Wife and Widow in Medieval England
Examines the role of women in medieval law and society
Praise / Awards
"What makes Wife and Widow exceptional is the emphasis it lends to problems of legal and social change in the later Middle Ages. . . . The detail, along with the spirit of collaboration displayed by the [contributors], make Wife and Widow a truly engaging and distinguished book."
—Elaine Clark, University of Michigan, Dearborn
"This collection of essays by a distinguished group of legal and social historians is dedicated to the memory of Michael M. Sheehan, a pioneer in the use of canon law and ecclesiastical court records to examine the social history of medieval marriage. Fr. Sheehan would have been particularly pleased by the signs of collegiality, scholarly cross-fertilization, and editorial care evident in each essay's frequent references to other works within the volume; this practice is one more collections of essays would do well to emulate."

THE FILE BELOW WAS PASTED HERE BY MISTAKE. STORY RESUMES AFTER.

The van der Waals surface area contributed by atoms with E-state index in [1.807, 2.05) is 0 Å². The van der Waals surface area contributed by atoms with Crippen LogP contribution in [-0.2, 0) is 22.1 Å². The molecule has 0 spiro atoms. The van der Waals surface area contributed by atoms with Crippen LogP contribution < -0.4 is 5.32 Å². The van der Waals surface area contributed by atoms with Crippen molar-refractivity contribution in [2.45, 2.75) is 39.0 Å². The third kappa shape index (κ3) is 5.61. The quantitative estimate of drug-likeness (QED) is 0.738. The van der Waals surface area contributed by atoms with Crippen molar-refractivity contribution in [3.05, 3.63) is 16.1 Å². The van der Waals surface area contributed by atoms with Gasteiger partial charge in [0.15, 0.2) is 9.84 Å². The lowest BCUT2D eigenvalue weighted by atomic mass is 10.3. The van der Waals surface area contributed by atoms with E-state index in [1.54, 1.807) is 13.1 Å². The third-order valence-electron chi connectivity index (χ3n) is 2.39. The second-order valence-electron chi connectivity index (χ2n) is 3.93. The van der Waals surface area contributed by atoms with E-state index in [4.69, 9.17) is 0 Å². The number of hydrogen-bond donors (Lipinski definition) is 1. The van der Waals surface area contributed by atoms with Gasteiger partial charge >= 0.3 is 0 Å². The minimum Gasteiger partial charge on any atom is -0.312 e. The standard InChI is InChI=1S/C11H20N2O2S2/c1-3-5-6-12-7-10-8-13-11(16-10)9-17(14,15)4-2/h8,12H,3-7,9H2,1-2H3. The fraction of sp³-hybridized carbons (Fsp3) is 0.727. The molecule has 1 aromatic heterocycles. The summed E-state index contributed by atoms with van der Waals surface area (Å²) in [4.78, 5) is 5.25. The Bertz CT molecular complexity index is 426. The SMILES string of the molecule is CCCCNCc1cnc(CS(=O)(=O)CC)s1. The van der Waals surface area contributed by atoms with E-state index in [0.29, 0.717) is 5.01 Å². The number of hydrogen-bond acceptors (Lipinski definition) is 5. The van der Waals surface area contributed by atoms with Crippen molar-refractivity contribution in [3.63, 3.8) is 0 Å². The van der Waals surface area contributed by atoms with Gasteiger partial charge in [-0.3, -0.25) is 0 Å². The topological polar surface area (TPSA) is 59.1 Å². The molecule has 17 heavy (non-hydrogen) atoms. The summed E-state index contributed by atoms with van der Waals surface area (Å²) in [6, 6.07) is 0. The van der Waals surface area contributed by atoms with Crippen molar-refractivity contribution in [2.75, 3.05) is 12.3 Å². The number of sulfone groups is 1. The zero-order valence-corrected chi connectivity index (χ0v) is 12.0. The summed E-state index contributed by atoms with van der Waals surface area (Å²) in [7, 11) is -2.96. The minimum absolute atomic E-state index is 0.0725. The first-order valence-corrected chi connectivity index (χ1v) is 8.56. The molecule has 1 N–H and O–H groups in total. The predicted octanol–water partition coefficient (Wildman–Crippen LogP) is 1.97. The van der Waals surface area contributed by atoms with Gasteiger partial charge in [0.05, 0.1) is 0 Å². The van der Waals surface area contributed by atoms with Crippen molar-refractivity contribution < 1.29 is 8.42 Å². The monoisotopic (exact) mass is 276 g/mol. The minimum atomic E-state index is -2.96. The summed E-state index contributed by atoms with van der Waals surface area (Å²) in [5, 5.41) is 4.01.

—American Journal of Legal History
". . . each contribution provides important food for thought and grist for the continuing debate on the role of women in history."
"Wife and Widow in Medieval England give intriguing insights into the circumstances facing wives but more especially widows in medieval England. . . . [T]hey raise thought-provoking issues."
". . . will be enlightening to anyone interested in women in medieval England or in English legal history."
—Journal of British Studies
"Women's legal rights affected many more lives than just that of the widow. A woman's success or failure in defending her dower rights affected the very future of her family. By examining the experience of women with the law, the volume has opened a window on the experiences of medieval society as a whole."
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